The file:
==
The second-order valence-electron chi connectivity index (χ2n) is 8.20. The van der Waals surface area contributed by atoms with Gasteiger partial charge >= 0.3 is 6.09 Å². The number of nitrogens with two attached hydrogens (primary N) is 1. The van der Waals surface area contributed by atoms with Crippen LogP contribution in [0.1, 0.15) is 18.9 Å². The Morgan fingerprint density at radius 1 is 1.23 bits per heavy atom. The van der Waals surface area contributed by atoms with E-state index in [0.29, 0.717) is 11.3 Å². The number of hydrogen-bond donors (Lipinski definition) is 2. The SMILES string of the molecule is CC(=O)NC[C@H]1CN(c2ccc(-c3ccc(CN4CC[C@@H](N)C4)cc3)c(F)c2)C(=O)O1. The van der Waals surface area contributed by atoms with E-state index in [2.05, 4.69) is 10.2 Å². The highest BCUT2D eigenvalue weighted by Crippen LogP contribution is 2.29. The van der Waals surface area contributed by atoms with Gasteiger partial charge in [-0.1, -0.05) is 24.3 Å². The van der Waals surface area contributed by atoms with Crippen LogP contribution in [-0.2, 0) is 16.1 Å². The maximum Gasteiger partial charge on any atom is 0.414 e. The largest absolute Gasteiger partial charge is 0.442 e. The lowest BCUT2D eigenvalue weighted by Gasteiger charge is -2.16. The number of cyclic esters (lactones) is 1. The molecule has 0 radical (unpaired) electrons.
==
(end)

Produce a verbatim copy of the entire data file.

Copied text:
The second-order valence-electron chi connectivity index (χ2n) is 8.20. The van der Waals surface area contributed by atoms with Gasteiger partial charge >= 0.3 is 6.09 Å². The number of nitrogens with two attached hydrogens (primary N) is 1. The van der Waals surface area contributed by atoms with Crippen LogP contribution in [0.1, 0.15) is 18.9 Å². The Morgan fingerprint density at radius 1 is 1.23 bits per heavy atom. The van der Waals surface area contributed by atoms with E-state index in [0.29, 0.717) is 11.3 Å². The number of hydrogen-bond donors (Lipinski definition) is 2. The SMILES string of the molecule is CC(=O)NC[C@H]1CN(c2ccc(-c3ccc(CN4CC[C@@H](N)C4)cc3)c(F)c2)C(=O)O1. The van der Waals surface area contributed by atoms with E-state index in [2.05, 4.69) is 10.2 Å². The highest BCUT2D eigenvalue weighted by Crippen LogP contribution is 2.29. The van der Waals surface area contributed by atoms with Gasteiger partial charge in [-0.1, -0.05) is 24.3 Å². The van der Waals surface area contributed by atoms with Crippen LogP contribution in [-0.2, 0) is 16.1 Å². The maximum Gasteiger partial charge on any atom is 0.414 e. The largest absolute Gasteiger partial charge is 0.442 e. The lowest BCUT2D eigenvalue weighted by Gasteiger charge is -2.16. The number of cyclic esters (lactones) is 1. The molecule has 0 radical (unpaired) electrons.